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Concept# Particle-in-cell

Summary

In plasma physics, the particle-in-cell (PIC) method refers to a technique used to solve a certain class of partial differential equations. In this method, individual particles (or fluid elements) in a Lagrangian frame are tracked in continuous phase space, whereas moments of the distribution such as densities and currents are computed simultaneously on Eulerian (stationary) mesh points.
PIC methods were already in use as early as 1955,
even before the first Fortran compilers were available. The method gained popularity for plasma simulation in the late 1950s and early 1960s by Buneman, Dawson, Hockney, Birdsall, Morse and others. In plasma physics applications, the method amounts to following the trajectories of charged particles in self-consistent electromagnetic (or electrostatic) fields computed on a fixed mesh.
Technical aspects
For many types of problems, the classical PIC method invented by Buneman, Dawson, Hockney, Birdsall, Morse and others is relatively intu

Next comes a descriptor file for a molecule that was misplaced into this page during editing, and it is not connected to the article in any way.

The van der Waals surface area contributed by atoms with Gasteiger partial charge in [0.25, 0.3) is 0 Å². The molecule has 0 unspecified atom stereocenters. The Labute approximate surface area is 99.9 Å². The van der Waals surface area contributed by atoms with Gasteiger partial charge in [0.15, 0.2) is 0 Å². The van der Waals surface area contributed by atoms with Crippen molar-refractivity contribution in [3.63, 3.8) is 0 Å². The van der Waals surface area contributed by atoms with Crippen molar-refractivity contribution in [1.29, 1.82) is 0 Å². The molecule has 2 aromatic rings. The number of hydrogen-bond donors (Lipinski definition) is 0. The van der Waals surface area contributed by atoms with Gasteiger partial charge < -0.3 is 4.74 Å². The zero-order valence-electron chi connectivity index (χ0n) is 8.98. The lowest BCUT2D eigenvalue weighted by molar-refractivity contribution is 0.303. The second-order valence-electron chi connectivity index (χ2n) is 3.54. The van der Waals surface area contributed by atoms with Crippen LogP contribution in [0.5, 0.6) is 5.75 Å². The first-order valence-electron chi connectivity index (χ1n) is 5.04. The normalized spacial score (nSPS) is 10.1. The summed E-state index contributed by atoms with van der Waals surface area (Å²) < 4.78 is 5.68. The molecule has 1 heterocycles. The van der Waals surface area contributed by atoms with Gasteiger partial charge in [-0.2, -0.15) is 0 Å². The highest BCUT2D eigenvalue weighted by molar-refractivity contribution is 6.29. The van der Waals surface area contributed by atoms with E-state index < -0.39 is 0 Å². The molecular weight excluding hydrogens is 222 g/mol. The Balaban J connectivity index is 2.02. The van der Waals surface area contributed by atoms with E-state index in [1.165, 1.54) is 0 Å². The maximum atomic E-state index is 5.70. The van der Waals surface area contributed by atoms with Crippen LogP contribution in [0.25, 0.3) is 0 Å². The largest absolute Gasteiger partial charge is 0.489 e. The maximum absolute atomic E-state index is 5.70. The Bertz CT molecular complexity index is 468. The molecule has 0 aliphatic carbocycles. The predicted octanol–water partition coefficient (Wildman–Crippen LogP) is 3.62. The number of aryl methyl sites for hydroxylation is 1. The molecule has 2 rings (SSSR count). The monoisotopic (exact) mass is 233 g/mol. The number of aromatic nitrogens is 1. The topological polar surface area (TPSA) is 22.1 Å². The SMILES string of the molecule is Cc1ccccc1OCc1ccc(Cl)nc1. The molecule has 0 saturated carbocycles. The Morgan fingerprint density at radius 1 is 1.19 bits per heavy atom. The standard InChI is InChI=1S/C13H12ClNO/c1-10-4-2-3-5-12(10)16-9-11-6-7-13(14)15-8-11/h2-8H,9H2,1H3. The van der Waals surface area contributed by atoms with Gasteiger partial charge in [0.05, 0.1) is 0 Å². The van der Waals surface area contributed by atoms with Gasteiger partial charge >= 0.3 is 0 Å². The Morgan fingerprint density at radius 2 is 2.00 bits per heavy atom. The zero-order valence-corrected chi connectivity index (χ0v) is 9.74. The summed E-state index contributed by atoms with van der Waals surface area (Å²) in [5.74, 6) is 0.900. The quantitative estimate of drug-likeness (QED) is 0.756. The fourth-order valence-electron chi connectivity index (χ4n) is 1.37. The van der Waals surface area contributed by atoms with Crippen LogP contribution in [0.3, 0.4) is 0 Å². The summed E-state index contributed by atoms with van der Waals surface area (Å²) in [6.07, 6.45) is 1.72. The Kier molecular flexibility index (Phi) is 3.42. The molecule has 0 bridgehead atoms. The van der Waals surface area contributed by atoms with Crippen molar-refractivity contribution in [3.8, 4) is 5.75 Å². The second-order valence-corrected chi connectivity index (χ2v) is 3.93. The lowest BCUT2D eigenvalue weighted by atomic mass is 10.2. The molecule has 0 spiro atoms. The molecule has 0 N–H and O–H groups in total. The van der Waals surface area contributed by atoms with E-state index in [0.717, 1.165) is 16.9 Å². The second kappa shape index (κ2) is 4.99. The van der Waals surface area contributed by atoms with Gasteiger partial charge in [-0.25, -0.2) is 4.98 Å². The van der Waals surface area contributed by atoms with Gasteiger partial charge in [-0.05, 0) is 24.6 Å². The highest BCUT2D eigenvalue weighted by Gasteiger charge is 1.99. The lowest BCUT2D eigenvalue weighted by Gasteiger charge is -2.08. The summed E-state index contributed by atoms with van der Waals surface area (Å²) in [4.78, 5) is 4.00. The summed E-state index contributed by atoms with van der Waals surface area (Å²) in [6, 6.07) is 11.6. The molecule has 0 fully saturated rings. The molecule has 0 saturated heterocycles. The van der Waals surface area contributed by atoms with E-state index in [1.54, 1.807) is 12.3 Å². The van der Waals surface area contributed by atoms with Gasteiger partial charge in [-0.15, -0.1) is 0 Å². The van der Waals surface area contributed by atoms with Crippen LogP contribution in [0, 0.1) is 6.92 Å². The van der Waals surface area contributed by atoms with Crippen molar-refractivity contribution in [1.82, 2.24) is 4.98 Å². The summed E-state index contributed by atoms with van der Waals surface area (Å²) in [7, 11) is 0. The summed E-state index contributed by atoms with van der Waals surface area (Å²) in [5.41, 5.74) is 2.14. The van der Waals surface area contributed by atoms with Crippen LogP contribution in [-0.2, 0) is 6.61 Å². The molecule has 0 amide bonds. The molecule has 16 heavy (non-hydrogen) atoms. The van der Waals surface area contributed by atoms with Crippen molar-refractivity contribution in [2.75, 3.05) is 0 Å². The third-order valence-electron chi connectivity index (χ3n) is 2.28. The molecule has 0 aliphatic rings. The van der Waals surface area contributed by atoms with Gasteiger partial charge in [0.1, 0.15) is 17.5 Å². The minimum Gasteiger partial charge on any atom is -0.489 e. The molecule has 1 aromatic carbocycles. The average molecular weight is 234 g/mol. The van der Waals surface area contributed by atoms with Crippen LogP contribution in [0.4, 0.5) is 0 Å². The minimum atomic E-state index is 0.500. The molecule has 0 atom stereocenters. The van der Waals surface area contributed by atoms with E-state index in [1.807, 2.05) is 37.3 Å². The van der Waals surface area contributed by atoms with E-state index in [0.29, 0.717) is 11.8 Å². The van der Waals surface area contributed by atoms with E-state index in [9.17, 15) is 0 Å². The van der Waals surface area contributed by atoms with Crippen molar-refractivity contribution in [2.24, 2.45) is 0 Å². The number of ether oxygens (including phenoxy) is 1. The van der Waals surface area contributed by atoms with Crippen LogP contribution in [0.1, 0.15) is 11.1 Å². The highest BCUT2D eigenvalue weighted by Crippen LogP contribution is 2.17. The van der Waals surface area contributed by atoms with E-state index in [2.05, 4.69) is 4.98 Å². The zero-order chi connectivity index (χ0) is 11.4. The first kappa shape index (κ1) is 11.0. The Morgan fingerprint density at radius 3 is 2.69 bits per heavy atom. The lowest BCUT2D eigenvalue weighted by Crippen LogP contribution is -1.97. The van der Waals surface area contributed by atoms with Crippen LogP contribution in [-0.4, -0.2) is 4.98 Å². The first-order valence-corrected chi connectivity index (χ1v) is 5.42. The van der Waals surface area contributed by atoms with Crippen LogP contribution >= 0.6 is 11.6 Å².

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The ring cyclotron of the Paul Scherrer Institute (PSI) accelerates an intense proton beam from 72MeV up to 590MeV. This happens in four cavities of very high quality factor, oscillating in the fundamental mode. The beam can excite parasitic oscillation modes (HOMs), because of its time structure. Measurements showed that their field can leak out into the vacuum chamber. Until now, there is no tool available to predict the potentially harmful effect of these HOMs onto the beam operation of the cyclotron. It is foreseeable that these effects might play a role if even higher beam currents have to be accelerated. This dissertation therefore deals with the numerical analysis and measurement of beam-cavity interactions. First calculations for a single cavity, interacting with a proton bunch were performed with MAFIA's eigenmode- (E3), time domain- (T3) and particle-in-cell (TS3) solvers. However, the structured grid and the limited computing performance of MAFIA make realistic simulations impossible. A simplified computation method is developed in this dissertation since a self-consistent simulation is impossible on today's computers: The parallel eigensolver Omega3P of the Stanford Linear Accelerator Center (SLAC) allowed us to calculate eigenmodes of the entire ring cyclotron for the first time ever. The rf fields are expanded onto a superposition of these modes and the excitation is calculated in frequency domain. Trajectories of the particles in the static magnetic field, superposed with the space charge fields and the beam excited HOMs, are then simulated. However, the quantitative accuracy of this model is still limited. On the one hand, because of the simplification in the geometry of the simulated rf structure, which otherwise would lead to a problem size going beyond the available computing resources. On the other hand, because it is not yet possible to simulate strongly absorbing boundaries more accurately. The simulation results confirm that up to proton beam currents of 2mA, corresponding to the routinely accelerated beam intensities, only a small deformation of the charge distribution appears. This thesis leads to a new simulation tool for further studies of intensity increases in high power cyclotrons.